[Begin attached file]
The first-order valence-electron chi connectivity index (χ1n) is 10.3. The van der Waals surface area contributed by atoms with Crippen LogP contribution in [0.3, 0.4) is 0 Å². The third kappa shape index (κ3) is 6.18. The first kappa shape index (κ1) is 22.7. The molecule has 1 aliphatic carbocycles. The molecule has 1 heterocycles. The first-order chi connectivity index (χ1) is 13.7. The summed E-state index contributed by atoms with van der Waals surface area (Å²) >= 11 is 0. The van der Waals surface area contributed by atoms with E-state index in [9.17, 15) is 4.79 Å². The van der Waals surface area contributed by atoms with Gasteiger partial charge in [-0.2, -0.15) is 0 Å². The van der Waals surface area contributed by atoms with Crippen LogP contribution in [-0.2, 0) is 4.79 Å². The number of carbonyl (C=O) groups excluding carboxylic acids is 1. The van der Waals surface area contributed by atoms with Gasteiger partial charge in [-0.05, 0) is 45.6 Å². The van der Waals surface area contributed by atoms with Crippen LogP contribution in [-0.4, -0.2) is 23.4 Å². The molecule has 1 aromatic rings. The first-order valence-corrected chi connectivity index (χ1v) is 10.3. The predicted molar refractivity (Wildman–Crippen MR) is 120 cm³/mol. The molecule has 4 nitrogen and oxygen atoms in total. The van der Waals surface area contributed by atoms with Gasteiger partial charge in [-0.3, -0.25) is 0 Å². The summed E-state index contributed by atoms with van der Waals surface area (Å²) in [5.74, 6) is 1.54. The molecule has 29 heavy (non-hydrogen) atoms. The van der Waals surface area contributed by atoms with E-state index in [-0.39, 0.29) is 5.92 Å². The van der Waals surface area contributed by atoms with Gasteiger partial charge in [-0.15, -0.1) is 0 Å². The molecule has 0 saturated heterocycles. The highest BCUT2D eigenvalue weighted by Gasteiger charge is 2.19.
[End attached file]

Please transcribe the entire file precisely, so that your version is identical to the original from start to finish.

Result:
The first-order valence-electron chi connectivity index (χ1n) is 10.3. The van der Waals surface area contributed by atoms with Crippen LogP contribution in [0.3, 0.4) is 0 Å². The third kappa shape index (κ3) is 6.18. The first kappa shape index (κ1) is 22.7. The molecule has 1 aliphatic carbocycles. The molecule has 1 heterocycles. The first-order chi connectivity index (χ1) is 13.7. The summed E-state index contributed by atoms with van der Waals surface area (Å²) >= 11 is 0. The van der Waals surface area contributed by atoms with E-state index in [9.17, 15) is 4.79 Å². The van der Waals surface area contributed by atoms with Gasteiger partial charge in [-0.2, -0.15) is 0 Å². The van der Waals surface area contributed by atoms with Crippen LogP contribution in [-0.2, 0) is 4.79 Å². The number of carbonyl (C=O) groups excluding carboxylic acids is 1. The van der Waals surface area contributed by atoms with Gasteiger partial charge in [-0.05, 0) is 45.6 Å². The van der Waals surface area contributed by atoms with Crippen LogP contribution in [-0.4, -0.2) is 23.4 Å². The molecule has 1 aromatic rings. The first-order valence-corrected chi connectivity index (χ1v) is 10.3. The predicted molar refractivity (Wildman–Crippen MR) is 120 cm³/mol. The molecule has 4 nitrogen and oxygen atoms in total. The van der Waals surface area contributed by atoms with Gasteiger partial charge in [-0.3, -0.25) is 0 Å². The summed E-state index contributed by atoms with van der Waals surface area (Å²) in [5.74, 6) is 1.54. The molecule has 29 heavy (non-hydrogen) atoms. The van der Waals surface area contributed by atoms with E-state index in [-0.39, 0.29) is 5.92 Å². The van der Waals surface area contributed by atoms with Gasteiger partial charge in [-0.15, -0.1) is 0 Å². The molecule has 0 saturated heterocycles. The highest BCUT2D eigenvalue weighted by Gasteiger charge is 2.19.